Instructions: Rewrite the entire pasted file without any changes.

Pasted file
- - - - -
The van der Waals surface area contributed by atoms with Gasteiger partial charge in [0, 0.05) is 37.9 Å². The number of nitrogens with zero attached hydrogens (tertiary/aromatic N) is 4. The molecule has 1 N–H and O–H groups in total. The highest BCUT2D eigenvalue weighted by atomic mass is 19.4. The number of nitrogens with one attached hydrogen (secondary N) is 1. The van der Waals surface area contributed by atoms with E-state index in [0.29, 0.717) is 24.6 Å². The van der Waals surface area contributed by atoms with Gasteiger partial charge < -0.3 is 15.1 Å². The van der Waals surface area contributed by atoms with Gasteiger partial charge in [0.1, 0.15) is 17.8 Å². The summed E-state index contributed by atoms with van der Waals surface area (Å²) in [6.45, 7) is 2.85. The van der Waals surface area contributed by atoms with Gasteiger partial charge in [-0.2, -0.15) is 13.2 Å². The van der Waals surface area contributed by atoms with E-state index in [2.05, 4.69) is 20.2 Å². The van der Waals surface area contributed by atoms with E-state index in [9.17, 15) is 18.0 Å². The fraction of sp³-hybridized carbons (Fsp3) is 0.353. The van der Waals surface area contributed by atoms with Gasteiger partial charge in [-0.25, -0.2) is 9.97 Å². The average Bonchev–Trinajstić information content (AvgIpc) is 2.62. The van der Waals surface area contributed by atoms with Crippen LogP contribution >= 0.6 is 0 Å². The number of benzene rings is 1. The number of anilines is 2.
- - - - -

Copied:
The van der Waals surface area contributed by atoms with Gasteiger partial charge in [0, 0.05) is 37.9 Å². The number of nitrogens with zero attached hydrogens (tertiary/aromatic N) is 4. The molecule has 1 N–H and O–H groups in total. The highest BCUT2D eigenvalue weighted by atomic mass is 19.4. The number of nitrogens with one attached hydrogen (secondary N) is 1. The van der Waals surface area contributed by atoms with E-state index in [0.29, 0.717) is 24.6 Å². The van der Waals surface area contributed by atoms with Gasteiger partial charge < -0.3 is 15.1 Å². The van der Waals surface area contributed by atoms with Gasteiger partial charge in [0.1, 0.15) is 17.8 Å². The summed E-state index contributed by atoms with van der Waals surface area (Å²) in [6.45, 7) is 2.85. The van der Waals surface area contributed by atoms with Gasteiger partial charge in [-0.2, -0.15) is 13.2 Å². The van der Waals surface area contributed by atoms with E-state index in [2.05, 4.69) is 20.2 Å². The van der Waals surface area contributed by atoms with E-state index in [9.17, 15) is 18.0 Å². The fraction of sp³-hybridized carbons (Fsp3) is 0.353. The van der Waals surface area contributed by atoms with Gasteiger partial charge in [-0.25, -0.2) is 9.97 Å². The average Bonchev–Trinajstić information content (AvgIpc) is 2.62. The van der Waals surface area contributed by atoms with Crippen LogP contribution >= 0.6 is 0 Å². The number of benzene rings is 1. The number of anilines is 2.